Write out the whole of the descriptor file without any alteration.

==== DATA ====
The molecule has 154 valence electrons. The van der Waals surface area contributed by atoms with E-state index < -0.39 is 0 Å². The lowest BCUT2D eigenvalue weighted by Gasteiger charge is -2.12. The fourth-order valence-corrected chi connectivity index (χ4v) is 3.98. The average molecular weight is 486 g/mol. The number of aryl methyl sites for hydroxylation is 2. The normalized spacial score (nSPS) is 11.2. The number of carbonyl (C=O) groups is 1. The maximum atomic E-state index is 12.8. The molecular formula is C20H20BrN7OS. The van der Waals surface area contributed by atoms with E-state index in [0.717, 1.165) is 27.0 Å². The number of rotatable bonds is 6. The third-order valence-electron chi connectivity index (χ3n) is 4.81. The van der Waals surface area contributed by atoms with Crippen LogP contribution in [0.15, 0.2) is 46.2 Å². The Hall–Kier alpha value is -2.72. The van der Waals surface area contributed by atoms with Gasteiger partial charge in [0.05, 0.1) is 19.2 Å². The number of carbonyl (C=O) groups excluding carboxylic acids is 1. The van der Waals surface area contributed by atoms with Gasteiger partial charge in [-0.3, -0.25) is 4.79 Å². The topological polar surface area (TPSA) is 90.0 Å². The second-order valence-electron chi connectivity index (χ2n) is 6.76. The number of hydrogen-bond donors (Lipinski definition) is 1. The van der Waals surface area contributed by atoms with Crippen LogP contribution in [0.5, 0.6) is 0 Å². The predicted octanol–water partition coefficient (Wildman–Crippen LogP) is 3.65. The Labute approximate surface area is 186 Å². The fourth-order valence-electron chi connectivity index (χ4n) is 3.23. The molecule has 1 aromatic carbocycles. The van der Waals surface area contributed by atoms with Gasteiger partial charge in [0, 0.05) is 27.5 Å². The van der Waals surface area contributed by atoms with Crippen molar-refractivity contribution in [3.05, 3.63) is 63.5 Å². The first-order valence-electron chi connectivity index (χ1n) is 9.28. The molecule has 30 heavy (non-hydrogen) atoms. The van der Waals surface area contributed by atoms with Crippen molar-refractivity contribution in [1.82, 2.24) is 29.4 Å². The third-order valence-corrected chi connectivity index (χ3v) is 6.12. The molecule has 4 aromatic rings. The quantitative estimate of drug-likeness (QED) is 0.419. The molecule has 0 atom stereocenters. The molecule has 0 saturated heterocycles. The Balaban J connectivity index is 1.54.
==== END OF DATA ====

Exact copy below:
The molecule has 154 valence electrons. The van der Waals surface area contributed by atoms with E-state index < -0.39 is 0 Å². The lowest BCUT2D eigenvalue weighted by Gasteiger charge is -2.12. The fourth-order valence-corrected chi connectivity index (χ4v) is 3.98. The average molecular weight is 486 g/mol. The number of aryl methyl sites for hydroxylation is 2. The normalized spacial score (nSPS) is 11.2. The number of carbonyl (C=O) groups is 1. The maximum atomic E-state index is 12.8. The molecular formula is C20H20BrN7OS. The van der Waals surface area contributed by atoms with E-state index in [0.717, 1.165) is 27.0 Å². The number of rotatable bonds is 6. The third-order valence-electron chi connectivity index (χ3n) is 4.81. The van der Waals surface area contributed by atoms with Crippen LogP contribution in [0.15, 0.2) is 46.2 Å². The Hall–Kier alpha value is -2.72. The van der Waals surface area contributed by atoms with Gasteiger partial charge in [0.05, 0.1) is 19.2 Å². The number of carbonyl (C=O) groups excluding carboxylic acids is 1. The van der Waals surface area contributed by atoms with Gasteiger partial charge in [-0.3, -0.25) is 4.79 Å². The topological polar surface area (TPSA) is 90.0 Å². The second-order valence-electron chi connectivity index (χ2n) is 6.76. The number of hydrogen-bond donors (Lipinski definition) is 1. The van der Waals surface area contributed by atoms with Crippen LogP contribution in [0.5, 0.6) is 0 Å². The predicted octanol–water partition coefficient (Wildman–Crippen LogP) is 3.65. The Labute approximate surface area is 186 Å². The fourth-order valence-electron chi connectivity index (χ4n) is 3.23. The molecule has 1 aromatic carbocycles. The van der Waals surface area contributed by atoms with Gasteiger partial charge in [0, 0.05) is 27.5 Å². The van der Waals surface area contributed by atoms with Crippen molar-refractivity contribution in [3.05, 3.63) is 63.5 Å². The first-order valence-electron chi connectivity index (χ1n) is 9.28. The molecule has 30 heavy (non-hydrogen) atoms. The van der Waals surface area contributed by atoms with Crippen molar-refractivity contribution in [1.82, 2.24) is 29.4 Å². The third-order valence-corrected chi connectivity index (χ3v) is 6.12. The molecule has 4 aromatic rings. The quantitative estimate of drug-likeness (QED) is 0.419. The molecule has 0 atom stereocenters. The molecule has 0 saturated heterocycles. The Balaban J connectivity index is 1.54.